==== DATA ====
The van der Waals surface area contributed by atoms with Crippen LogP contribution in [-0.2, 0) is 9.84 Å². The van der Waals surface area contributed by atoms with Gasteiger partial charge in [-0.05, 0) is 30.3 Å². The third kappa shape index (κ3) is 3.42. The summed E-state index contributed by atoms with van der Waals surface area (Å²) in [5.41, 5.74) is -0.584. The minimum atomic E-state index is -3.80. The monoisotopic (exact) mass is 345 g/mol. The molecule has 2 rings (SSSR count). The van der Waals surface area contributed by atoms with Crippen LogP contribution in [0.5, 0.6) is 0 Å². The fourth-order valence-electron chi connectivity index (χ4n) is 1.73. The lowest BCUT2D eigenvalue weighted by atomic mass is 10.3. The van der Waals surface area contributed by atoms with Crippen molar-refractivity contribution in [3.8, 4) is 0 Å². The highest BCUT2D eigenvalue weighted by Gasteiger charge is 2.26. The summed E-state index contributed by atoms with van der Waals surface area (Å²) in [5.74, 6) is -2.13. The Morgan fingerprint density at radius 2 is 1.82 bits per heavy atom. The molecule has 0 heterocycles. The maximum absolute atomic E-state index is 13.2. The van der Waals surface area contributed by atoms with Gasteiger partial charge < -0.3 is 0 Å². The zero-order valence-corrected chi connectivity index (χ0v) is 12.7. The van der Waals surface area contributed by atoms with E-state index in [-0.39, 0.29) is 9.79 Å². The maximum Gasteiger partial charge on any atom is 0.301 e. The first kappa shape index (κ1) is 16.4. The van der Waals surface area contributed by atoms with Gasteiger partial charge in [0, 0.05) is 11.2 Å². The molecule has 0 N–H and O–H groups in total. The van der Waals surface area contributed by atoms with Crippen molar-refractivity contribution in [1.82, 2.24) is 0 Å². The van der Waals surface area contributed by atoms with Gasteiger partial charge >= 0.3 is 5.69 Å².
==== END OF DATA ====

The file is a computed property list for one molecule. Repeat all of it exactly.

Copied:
The van der Waals surface area contributed by atoms with Crippen LogP contribution in [-0.2, 0) is 9.84 Å². The van der Waals surface area contributed by atoms with Gasteiger partial charge in [-0.05, 0) is 30.3 Å². The third kappa shape index (κ3) is 3.42. The summed E-state index contributed by atoms with van der Waals surface area (Å²) in [5.41, 5.74) is -0.584. The minimum atomic E-state index is -3.80. The monoisotopic (exact) mass is 345 g/mol. The molecule has 2 rings (SSSR count). The van der Waals surface area contributed by atoms with Crippen LogP contribution in [0.5, 0.6) is 0 Å². The fourth-order valence-electron chi connectivity index (χ4n) is 1.73. The lowest BCUT2D eigenvalue weighted by atomic mass is 10.3. The van der Waals surface area contributed by atoms with Crippen molar-refractivity contribution in [3.8, 4) is 0 Å². The highest BCUT2D eigenvalue weighted by Gasteiger charge is 2.26. The summed E-state index contributed by atoms with van der Waals surface area (Å²) in [5.74, 6) is -2.13. The Morgan fingerprint density at radius 2 is 1.82 bits per heavy atom. The molecule has 0 heterocycles. The maximum absolute atomic E-state index is 13.2. The van der Waals surface area contributed by atoms with Gasteiger partial charge < -0.3 is 0 Å². The zero-order valence-corrected chi connectivity index (χ0v) is 12.7. The van der Waals surface area contributed by atoms with E-state index in [-0.39, 0.29) is 9.79 Å². The maximum Gasteiger partial charge on any atom is 0.301 e. The first kappa shape index (κ1) is 16.4. The van der Waals surface area contributed by atoms with Gasteiger partial charge in [0, 0.05) is 11.2 Å². The molecule has 0 N–H and O–H groups in total. The van der Waals surface area contributed by atoms with Crippen molar-refractivity contribution in [1.82, 2.24) is 0 Å². The van der Waals surface area contributed by atoms with Gasteiger partial charge >= 0.3 is 5.69 Å².